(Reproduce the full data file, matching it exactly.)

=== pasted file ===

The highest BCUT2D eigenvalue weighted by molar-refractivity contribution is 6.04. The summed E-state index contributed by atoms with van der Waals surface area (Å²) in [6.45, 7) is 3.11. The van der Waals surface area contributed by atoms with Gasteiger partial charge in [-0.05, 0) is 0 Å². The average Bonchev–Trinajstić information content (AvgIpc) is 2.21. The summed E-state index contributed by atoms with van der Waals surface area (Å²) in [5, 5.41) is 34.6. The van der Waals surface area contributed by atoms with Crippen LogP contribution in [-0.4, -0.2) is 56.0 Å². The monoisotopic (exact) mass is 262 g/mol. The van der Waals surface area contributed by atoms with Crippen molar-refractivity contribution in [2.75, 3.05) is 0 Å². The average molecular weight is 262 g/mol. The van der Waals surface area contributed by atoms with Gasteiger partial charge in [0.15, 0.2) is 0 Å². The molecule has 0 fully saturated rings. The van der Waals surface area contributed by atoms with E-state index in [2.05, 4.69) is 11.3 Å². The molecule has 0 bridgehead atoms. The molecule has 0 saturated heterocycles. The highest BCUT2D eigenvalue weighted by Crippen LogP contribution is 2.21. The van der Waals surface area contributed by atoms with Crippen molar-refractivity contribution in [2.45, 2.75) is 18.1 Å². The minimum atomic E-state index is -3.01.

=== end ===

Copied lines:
The highest BCUT2D eigenvalue weighted by molar-refractivity contribution is 6.04. The summed E-state index contributed by atoms with van der Waals surface area (Å²) in [6.45, 7) is 3.11. The van der Waals surface area contributed by atoms with Gasteiger partial charge in [-0.05, 0) is 0 Å². The average Bonchev–Trinajstić information content (AvgIpc) is 2.21. The summed E-state index contributed by atoms with van der Waals surface area (Å²) in [5, 5.41) is 34.6. The van der Waals surface area contributed by atoms with Crippen LogP contribution in [-0.4, -0.2) is 56.0 Å². The monoisotopic (exact) mass is 262 g/mol. The van der Waals surface area contributed by atoms with Crippen molar-refractivity contribution in [2.75, 3.05) is 0 Å². The average molecular weight is 262 g/mol. The van der Waals surface area contributed by atoms with Gasteiger partial charge in [0.15, 0.2) is 0 Å². The molecule has 0 fully saturated rings. The van der Waals surface area contributed by atoms with E-state index in [2.05, 4.69) is 11.3 Å². The molecule has 0 bridgehead atoms. The molecule has 0 saturated heterocycles. The highest BCUT2D eigenvalue weighted by Crippen LogP contribution is 2.21. The van der Waals surface area contributed by atoms with Crippen molar-refractivity contribution in [2.45, 2.75) is 18.1 Å². The minimum atomic E-state index is -3.01.